Raheny is a mostly residential suburb of north Dublin.   It’s quite nice in an understated sort of way, and interestingly the remains of Giant Irish Elk (Megalocerus giganteus) have been found near here.   Well, so the sign in Bayside Park told me.   Anyway sadly this magnificent beast died out here at the end of the last ice age, 13,000 years ago (although I believe a relative still lives on somewhere in the Caucasian mountains).

The walk down to Raheny was enjoyable.   I elected to take the coast route rather than going up over Paddy’s Hill, because the weather was nice and it seemed perfect for a seaside stroll. The tide was going out – and you could sense the power of the tidal flow in the mouth of the Malahide estuary.   So the beaches were opening up almost in front of my eyes, making the walk round the coast as far as the low rock swimming area easy.

I eventually arrived at Raheny and peered at the possible rental property from the outside (no doubt much to the consternation of the neighbours).   It looked quite nice but – inevitably – not quite as nice as in the photos on the website.   So although it would definitely be a good spot if we were desperate, it probably didn’t tick enough boxes – particularly the lack of proximity to Val’s work – for it to be worth pursuing.   Still, we will keep an eye on the market and maybe move if something else, perhaps a bit more convenient, comes up in the few months.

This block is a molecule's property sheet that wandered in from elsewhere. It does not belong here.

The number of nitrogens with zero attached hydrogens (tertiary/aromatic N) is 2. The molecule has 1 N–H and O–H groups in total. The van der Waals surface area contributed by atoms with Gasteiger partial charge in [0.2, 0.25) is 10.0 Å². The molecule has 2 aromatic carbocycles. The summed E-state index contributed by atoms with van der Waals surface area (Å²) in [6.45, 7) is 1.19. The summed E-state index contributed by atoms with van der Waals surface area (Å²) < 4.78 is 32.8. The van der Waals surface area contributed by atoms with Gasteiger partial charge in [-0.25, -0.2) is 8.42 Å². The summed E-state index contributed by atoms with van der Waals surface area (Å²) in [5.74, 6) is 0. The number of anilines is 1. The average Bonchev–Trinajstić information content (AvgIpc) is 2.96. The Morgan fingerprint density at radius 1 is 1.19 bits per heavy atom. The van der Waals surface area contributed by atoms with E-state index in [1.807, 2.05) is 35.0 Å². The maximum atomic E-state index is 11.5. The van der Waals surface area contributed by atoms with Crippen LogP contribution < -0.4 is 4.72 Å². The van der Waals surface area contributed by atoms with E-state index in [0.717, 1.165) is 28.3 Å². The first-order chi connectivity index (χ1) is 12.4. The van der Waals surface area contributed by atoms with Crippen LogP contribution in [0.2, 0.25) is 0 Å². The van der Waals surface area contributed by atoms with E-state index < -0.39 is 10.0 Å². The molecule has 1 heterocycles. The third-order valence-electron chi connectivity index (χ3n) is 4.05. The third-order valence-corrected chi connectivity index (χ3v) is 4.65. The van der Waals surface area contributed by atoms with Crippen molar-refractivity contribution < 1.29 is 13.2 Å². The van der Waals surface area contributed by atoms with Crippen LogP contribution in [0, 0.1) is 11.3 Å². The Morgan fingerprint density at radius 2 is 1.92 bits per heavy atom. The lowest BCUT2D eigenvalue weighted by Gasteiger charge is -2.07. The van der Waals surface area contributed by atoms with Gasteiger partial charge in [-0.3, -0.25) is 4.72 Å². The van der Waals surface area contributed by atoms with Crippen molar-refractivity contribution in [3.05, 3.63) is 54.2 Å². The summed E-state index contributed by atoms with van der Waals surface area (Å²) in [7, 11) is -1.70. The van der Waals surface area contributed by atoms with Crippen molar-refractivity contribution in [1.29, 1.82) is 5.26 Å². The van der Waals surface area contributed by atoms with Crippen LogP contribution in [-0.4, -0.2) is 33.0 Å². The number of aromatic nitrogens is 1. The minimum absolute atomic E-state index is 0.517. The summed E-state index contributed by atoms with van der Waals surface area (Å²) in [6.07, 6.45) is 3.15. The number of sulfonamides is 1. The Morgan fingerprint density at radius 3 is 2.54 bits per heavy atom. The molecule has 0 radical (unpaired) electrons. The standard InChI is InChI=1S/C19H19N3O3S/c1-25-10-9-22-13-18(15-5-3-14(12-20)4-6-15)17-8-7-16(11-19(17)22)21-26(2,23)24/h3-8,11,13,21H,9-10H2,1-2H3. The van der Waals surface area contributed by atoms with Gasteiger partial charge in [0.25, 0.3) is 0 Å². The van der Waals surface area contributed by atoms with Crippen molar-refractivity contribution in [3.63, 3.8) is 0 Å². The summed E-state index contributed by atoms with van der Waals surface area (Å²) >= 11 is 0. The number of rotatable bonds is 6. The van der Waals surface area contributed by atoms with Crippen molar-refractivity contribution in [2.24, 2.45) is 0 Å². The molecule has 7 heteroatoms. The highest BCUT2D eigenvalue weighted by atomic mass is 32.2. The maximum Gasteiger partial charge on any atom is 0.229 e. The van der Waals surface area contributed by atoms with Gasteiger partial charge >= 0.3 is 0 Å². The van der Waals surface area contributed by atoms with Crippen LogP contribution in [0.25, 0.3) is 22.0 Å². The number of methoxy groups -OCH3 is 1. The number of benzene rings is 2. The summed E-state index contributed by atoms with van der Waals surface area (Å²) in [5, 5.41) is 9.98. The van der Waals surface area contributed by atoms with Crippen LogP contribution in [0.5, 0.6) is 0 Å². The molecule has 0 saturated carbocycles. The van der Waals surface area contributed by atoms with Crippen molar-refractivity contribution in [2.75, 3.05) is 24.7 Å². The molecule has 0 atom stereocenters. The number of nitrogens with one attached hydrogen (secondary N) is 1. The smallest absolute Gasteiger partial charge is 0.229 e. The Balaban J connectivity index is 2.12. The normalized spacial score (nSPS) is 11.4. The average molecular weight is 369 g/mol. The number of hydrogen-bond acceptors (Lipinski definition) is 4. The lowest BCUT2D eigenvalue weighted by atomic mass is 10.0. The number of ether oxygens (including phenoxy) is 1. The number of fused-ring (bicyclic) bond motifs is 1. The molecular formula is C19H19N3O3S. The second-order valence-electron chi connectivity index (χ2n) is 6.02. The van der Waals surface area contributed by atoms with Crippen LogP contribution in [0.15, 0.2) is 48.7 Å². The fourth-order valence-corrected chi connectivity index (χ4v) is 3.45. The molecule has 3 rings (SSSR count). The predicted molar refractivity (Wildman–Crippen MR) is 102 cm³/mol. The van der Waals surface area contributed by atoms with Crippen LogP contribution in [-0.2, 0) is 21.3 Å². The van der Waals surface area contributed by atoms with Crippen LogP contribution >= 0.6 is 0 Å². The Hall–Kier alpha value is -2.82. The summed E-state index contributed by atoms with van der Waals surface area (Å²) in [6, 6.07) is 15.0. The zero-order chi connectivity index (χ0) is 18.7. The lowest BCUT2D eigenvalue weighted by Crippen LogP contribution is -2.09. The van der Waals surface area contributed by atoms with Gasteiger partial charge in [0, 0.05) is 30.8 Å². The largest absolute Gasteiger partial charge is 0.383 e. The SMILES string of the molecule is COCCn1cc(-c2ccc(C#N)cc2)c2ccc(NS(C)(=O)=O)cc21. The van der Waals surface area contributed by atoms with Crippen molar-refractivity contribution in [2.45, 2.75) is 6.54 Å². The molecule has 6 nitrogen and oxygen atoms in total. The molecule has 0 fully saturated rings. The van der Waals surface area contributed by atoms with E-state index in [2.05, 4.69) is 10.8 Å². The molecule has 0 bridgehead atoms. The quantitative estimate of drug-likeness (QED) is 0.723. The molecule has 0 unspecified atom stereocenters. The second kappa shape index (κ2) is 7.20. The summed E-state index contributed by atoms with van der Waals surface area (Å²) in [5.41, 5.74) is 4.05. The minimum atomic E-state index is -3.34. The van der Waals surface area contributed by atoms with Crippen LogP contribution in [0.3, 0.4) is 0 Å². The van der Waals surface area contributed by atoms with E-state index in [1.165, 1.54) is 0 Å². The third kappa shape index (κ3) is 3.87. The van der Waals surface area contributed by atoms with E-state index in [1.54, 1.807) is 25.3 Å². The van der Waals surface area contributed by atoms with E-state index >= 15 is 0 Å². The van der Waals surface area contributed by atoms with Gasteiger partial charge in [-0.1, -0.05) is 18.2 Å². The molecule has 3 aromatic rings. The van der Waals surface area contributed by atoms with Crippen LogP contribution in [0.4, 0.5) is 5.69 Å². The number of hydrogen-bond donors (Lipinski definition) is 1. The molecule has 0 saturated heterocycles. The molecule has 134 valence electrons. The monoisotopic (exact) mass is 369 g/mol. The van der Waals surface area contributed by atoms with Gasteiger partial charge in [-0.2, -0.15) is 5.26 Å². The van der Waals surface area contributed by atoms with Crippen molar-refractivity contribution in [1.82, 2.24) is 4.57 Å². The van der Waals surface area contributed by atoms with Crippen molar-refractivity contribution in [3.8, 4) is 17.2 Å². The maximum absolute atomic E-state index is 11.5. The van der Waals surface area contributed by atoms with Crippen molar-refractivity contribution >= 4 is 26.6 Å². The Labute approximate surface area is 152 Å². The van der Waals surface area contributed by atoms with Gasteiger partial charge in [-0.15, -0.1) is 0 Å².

Once the brief property hunt had been despatched, I resumed my walk down the coast and headed over to Killester DART station via St Anne’s Park.    I’ve waxed lyrical about this park a couple of times before and I really do like it – lots of space, and a variety of formal and informal gardens to enjoy.   I paused to have a late lunch on a bench alongside the main approach road to the former mansion house – now long gone, sadly – and then jumped on a DART back to Malahide.

So now we’ve finished off the roast lamb that I made for Val’s return yesterday, and also the rest of the Malbec.   There was just time for a quick walk round the marina in the warm evening gloaming before returning indoors and calling it a day.   Altogether enjoyable, even if we didn’t make as much progress on the property front as I might have hoped.   Still, every journey begins with the first step.


Today’s photos (click to enlarge)

Leaving Malahide this lunchtime.  It was pleasantly sunny when I set off, but clouded over – though stayed warm – later.   It rained quite a bit last night but already by noon it had dried up and the grass is beginning to look scorched now.